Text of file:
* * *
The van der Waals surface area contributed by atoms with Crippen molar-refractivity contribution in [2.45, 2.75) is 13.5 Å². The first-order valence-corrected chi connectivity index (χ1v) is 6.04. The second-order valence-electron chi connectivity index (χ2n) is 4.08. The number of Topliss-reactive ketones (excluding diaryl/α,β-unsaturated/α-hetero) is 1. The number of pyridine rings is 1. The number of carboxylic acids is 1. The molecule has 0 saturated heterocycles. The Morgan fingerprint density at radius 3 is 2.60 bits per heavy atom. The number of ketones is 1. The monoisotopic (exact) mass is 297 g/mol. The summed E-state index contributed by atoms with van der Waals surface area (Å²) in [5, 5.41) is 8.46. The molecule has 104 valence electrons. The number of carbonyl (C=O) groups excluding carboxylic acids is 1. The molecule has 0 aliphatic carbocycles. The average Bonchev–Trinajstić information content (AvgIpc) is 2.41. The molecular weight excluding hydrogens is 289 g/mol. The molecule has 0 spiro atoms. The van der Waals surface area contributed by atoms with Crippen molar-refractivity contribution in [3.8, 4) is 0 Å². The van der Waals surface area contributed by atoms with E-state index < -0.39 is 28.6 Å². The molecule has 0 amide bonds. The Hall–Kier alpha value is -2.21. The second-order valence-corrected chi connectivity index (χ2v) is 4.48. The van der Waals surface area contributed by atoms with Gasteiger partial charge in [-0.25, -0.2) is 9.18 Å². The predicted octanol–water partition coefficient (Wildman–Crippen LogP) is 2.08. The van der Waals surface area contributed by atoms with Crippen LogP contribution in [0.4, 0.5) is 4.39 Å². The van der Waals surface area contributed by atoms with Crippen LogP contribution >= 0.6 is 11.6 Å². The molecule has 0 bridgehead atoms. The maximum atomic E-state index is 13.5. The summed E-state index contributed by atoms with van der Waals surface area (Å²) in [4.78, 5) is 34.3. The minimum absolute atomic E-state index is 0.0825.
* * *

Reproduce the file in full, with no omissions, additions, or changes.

The van der Waals surface area contributed by atoms with Crippen molar-refractivity contribution in [2.45, 2.75) is 13.5 Å². The first-order valence-corrected chi connectivity index (χ1v) is 6.04. The second-order valence-electron chi connectivity index (χ2n) is 4.08. The number of Topliss-reactive ketones (excluding diaryl/α,β-unsaturated/α-hetero) is 1. The number of pyridine rings is 1. The number of carboxylic acids is 1. The molecule has 0 saturated heterocycles. The Morgan fingerprint density at radius 3 is 2.60 bits per heavy atom. The number of ketones is 1. The monoisotopic (exact) mass is 297 g/mol. The summed E-state index contributed by atoms with van der Waals surface area (Å²) in [5, 5.41) is 8.46. The molecule has 104 valence electrons. The number of carbonyl (C=O) groups excluding carboxylic acids is 1. The molecule has 0 aliphatic carbocycles. The average Bonchev–Trinajstić information content (AvgIpc) is 2.41. The molecular weight excluding hydrogens is 289 g/mol. The molecule has 0 spiro atoms. The van der Waals surface area contributed by atoms with Crippen molar-refractivity contribution in [3.8, 4) is 0 Å². The van der Waals surface area contributed by atoms with E-state index < -0.39 is 28.6 Å². The molecule has 0 amide bonds. The Hall–Kier alpha value is -2.21. The second-order valence-corrected chi connectivity index (χ2v) is 4.48. The van der Waals surface area contributed by atoms with Gasteiger partial charge in [-0.25, -0.2) is 9.18 Å². The predicted octanol–water partition coefficient (Wildman–Crippen LogP) is 2.08. The van der Waals surface area contributed by atoms with Crippen LogP contribution in [0.4, 0.5) is 4.39 Å². The van der Waals surface area contributed by atoms with Crippen LogP contribution >= 0.6 is 11.6 Å². The molecule has 0 bridgehead atoms. The maximum atomic E-state index is 13.5. The summed E-state index contributed by atoms with van der Waals surface area (Å²) in [4.78, 5) is 34.3. The minimum absolute atomic E-state index is 0.0825.